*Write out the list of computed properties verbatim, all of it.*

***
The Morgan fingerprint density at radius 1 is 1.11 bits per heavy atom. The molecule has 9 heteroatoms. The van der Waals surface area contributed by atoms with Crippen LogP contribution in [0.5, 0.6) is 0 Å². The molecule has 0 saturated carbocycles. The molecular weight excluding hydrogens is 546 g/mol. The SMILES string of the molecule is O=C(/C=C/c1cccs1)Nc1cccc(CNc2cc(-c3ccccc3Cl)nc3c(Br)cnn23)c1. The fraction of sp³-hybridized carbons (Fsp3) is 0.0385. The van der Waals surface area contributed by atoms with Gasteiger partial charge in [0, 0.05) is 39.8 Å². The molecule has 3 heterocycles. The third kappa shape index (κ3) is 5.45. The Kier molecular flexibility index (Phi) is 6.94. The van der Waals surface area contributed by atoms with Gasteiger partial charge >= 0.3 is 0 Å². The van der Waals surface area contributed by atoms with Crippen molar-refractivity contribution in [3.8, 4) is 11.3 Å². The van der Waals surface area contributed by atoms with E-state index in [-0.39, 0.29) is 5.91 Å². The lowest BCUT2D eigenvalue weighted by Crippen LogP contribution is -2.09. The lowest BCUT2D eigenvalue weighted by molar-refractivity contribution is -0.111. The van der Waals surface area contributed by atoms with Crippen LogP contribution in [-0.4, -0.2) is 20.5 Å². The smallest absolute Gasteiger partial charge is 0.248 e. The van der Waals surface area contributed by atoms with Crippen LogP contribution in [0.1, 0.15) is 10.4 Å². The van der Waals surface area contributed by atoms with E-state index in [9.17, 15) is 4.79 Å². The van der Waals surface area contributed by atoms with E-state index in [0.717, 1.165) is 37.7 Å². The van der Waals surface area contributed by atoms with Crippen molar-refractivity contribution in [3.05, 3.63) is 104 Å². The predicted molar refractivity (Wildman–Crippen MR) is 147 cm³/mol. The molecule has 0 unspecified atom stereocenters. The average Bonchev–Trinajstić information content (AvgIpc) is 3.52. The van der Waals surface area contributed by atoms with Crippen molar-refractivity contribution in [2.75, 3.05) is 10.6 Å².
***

The Morgan fingerprint density at radius 1 is 1.11 bits per heavy atom. The molecule has 9 heteroatoms. The van der Waals surface area contributed by atoms with Crippen LogP contribution in [0.5, 0.6) is 0 Å². The molecule has 0 saturated carbocycles. The molecular weight excluding hydrogens is 546 g/mol. The SMILES string of the molecule is O=C(/C=C/c1cccs1)Nc1cccc(CNc2cc(-c3ccccc3Cl)nc3c(Br)cnn23)c1. The fraction of sp³-hybridized carbons (Fsp3) is 0.0385. The van der Waals surface area contributed by atoms with Gasteiger partial charge in [0, 0.05) is 39.8 Å². The molecule has 3 heterocycles. The third kappa shape index (κ3) is 5.45. The Kier molecular flexibility index (Phi) is 6.94. The van der Waals surface area contributed by atoms with Gasteiger partial charge >= 0.3 is 0 Å². The van der Waals surface area contributed by atoms with Crippen molar-refractivity contribution in [3.8, 4) is 11.3 Å². The van der Waals surface area contributed by atoms with E-state index in [-0.39, 0.29) is 5.91 Å². The lowest BCUT2D eigenvalue weighted by Crippen LogP contribution is -2.09. The lowest BCUT2D eigenvalue weighted by molar-refractivity contribution is -0.111. The van der Waals surface area contributed by atoms with Crippen LogP contribution in [-0.4, -0.2) is 20.5 Å². The smallest absolute Gasteiger partial charge is 0.248 e. The van der Waals surface area contributed by atoms with Crippen LogP contribution in [0.1, 0.15) is 10.4 Å². The van der Waals surface area contributed by atoms with E-state index in [9.17, 15) is 4.79 Å². The van der Waals surface area contributed by atoms with E-state index in [0.717, 1.165) is 37.7 Å². The van der Waals surface area contributed by atoms with Crippen molar-refractivity contribution in [3.05, 3.63) is 104 Å². The predicted molar refractivity (Wildman–Crippen MR) is 147 cm³/mol. The molecule has 0 unspecified atom stereocenters. The average Bonchev–Trinajstić information content (AvgIpc) is 3.52. The van der Waals surface area contributed by atoms with Crippen molar-refractivity contribution in [2.75, 3.05) is 10.6 Å².